Tone, meanwhile, encompasses stuff like humor, drama, emotion, scariness, and other kinds of feelings and moods that the prose might evoke. Your tone constrains the type of things that can happen in the story, and how they’re described, and how we’re going to feel about them.

Another way to think of it as setting a mood: excitement, sadness, mourning, bracing for the worst, picking up the pieces, etc. A strong sense of tone will enable you to shift from one mood to another without it feeling jarring, and this can be a powerful tool—you can go from the thrills of the battle scene to the sombre aftermath. Or jump from the giddy POV of someone who’s in love and ready for her first dance with her beloved to the miserable viewpoint of someone who’s just lost everything.

Your tone can encompass a lot of different moods, as long as the transitions are seamless and the storytelling feels like it’s all of a piece. Aang, in Avatar: The Last Airbender, can discover the burnt corpses of his fellow airbenders in one scene, and then be frolicking and joking around a few scenes later, because the show never loses that sense of childlike innocence and playfulness and fun, even when things get really dark.

In television, one of the things that happens before an episode gets filmed is the “tone meeting,” where the director gets together with a bunch of creative people to go through the script page by page. What is each scene about? What is the emotional content of the scene, and what stuff from previous episodes is lurking in the subtext? All of these things help to influence how the scene is shot and how lines are read. The tone, basically.

 

POV and tone shape each other

POV and tone are closely linked. Like, try to imagine if Arthur Dent was narrating the events of Douglas Adams’ Hitchhiker’s Guide to the Galaxy in the first person—the humor would land very differently, and you wouldn’t get all of those funny asides from the Guide. Either Arthur would need to have a lot more self-awareness and irony, or his endless complaining might get on your nerves after a while.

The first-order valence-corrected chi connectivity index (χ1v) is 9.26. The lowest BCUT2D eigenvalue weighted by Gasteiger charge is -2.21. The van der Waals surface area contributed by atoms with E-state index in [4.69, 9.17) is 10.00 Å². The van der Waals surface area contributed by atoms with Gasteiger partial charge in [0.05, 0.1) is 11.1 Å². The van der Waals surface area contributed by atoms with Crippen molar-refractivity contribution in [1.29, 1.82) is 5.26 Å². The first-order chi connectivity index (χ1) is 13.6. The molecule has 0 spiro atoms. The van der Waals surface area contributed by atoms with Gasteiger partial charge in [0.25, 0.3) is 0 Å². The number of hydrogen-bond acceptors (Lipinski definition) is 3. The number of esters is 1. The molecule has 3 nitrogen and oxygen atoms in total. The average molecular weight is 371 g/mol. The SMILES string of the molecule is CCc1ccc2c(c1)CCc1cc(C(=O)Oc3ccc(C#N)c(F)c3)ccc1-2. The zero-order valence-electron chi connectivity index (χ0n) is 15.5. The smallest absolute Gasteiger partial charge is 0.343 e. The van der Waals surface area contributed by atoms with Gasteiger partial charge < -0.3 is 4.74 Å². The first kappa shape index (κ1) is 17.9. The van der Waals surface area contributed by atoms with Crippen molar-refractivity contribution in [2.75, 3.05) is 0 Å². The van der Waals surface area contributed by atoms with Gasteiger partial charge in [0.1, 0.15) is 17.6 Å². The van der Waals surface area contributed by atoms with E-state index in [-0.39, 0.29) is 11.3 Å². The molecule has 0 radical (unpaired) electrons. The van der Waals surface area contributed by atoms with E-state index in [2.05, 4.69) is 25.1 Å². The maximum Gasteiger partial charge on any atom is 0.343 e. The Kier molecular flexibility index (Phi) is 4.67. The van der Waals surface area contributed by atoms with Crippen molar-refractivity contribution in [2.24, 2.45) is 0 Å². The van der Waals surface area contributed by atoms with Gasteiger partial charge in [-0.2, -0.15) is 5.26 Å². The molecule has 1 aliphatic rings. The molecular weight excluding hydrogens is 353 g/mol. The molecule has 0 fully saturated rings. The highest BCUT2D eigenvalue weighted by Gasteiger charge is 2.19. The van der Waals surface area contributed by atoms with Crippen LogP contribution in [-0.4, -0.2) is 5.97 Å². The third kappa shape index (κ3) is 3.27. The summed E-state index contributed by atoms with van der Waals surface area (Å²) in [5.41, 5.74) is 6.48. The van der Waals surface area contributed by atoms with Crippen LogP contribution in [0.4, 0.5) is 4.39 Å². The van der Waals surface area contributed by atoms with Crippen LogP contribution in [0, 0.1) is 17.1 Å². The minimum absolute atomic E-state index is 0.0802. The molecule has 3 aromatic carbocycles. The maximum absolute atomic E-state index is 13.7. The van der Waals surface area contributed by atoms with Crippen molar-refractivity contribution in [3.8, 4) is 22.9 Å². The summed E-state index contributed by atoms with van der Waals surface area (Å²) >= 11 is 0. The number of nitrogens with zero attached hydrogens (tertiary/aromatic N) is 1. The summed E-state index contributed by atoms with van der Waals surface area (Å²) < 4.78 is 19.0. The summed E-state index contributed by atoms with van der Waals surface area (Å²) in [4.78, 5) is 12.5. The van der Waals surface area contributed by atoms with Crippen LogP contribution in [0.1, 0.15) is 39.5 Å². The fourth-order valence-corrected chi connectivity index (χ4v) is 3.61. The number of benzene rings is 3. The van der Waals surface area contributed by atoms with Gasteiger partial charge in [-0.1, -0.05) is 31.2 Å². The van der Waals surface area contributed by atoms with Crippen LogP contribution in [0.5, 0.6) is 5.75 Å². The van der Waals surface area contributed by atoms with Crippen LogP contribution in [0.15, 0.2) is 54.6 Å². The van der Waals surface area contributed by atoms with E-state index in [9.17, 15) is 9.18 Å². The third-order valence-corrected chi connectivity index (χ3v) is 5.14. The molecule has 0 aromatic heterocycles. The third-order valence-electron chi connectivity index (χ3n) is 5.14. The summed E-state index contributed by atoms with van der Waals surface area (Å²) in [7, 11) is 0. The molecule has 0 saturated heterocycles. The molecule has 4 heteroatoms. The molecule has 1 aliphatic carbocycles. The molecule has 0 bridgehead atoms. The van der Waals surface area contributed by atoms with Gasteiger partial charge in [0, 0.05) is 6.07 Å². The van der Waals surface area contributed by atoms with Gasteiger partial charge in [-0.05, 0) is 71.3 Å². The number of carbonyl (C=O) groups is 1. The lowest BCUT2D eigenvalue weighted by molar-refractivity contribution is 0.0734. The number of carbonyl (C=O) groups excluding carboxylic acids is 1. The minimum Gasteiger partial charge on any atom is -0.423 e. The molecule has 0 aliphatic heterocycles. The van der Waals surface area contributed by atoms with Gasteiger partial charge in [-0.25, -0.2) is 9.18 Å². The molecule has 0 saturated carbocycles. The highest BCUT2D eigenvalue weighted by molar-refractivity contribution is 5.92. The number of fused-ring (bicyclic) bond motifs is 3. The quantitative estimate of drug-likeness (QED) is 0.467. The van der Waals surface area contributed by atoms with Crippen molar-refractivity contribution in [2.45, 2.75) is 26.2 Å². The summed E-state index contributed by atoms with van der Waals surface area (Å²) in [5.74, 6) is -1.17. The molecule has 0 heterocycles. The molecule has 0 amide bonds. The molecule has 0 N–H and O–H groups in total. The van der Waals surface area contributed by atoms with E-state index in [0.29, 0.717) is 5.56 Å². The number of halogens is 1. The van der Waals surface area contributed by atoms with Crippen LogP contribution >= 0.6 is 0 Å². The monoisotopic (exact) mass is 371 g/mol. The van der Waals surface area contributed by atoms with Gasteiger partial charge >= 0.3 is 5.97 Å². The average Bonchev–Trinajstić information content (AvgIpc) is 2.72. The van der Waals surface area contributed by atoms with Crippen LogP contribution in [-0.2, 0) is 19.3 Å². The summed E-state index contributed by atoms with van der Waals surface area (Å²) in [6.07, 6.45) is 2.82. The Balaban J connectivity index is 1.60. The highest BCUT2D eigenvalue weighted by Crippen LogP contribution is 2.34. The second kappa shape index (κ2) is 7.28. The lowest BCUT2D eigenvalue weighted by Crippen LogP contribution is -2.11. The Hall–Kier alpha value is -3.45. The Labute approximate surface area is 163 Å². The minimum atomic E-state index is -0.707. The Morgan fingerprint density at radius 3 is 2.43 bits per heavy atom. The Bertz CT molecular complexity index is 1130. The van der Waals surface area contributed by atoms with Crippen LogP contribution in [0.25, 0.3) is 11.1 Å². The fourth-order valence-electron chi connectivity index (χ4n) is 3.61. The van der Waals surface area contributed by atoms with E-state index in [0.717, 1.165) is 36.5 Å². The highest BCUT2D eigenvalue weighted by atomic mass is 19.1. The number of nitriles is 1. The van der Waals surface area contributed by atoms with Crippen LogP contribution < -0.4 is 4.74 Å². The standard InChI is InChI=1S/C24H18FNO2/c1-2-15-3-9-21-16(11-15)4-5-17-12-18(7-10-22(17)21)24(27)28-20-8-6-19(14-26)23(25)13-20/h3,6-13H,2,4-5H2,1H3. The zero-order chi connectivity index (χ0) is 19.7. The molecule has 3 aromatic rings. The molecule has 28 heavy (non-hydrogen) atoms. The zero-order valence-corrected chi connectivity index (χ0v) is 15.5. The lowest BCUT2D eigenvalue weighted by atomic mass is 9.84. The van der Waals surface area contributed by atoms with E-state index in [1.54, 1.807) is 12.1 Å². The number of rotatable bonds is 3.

And I recently read an old interview with Ray Bradbury, where he described himself as sort of a movie director. He wrote as if he had a camera in his head, and he was showing you the story, shot by shot, and he encouraged Hollywood to use his stories almost as film scripts. And obviously, this approach works way better with an omniscient third-person narrator, who can see from any “camera angle.”

On the other hand, The Hunger Games would lose a lot of its power if it was told in the third person. Just read that opening paragraph, and you’re immediately steeped in Katniss’ sense of dread as the reaping day approaches. And this is true for a lot of other young adult novels that use first person and present tense to put you right in the skin of someone who’s being swept up in the flow of events as they happen.

But also, the personality of the narrator shapes the tone, inevitably. A cheery, wise-cracking narrator (either third person or first person) will mean a lighter tone. A grim, tense narrator inevitably means a darker feel overall. Both POV and tone both come out in the images the narrator uses, and the way that things get described. A narrator who lingers on the cobwebs and grime all over a castle will create a different feeling than one who obsesses about all the lovely antique furniture strewn about the place. Your choice of metaphors, the style of the dialogue, and the descriptions of different actions all help to show the narrator’s attitude. It’s the difference between, “rain spattered onto the filthy windowpane as she braced for another slash of lightning” and “the murmur of rainfall soothed me as I lay in bed.”

At the same time, the events of the story will shape the tone—and vice versa. It’s easy to think about the tone as just a decorative glaze that goes over the surface, without affecting the actual bones of the story. But see above: the tone sets your expectations, and each incident also clarifies the tone. A cute, whimsical romance can’t necessarily incorporate a blood-spattering chainsaw rampage, any more than you’d expect a Busby Berkeley dance number in the middle of Game of Thrones.

One of my big challenges as a storyteller is to have humor and irony and weirdness, without those things overwhelming the emotion and the character stuff. And tone is where that particular challenge comes together. With All the Birds in the Sky, I wanted a whimsical tone that never quite spilled over into the sort of quirkiness that might require pizzicato violin music.

And the opening of All the Birds in the Sky was a huge challenge. My original opening line was, “Once upon a time, there was a girl named Patricia.” Then I switched to, “Two little girls lived in an old spice mill in the woods.” Then, “When Patricia was six years old, she found a wounded bird in the forest, and it broke her heart.” Which is close to the final version. I kept hearing from my beta readers that the overtly fairytale tone of the earlier openings made for a jarring lurch when the characters got older and the story grew more complex.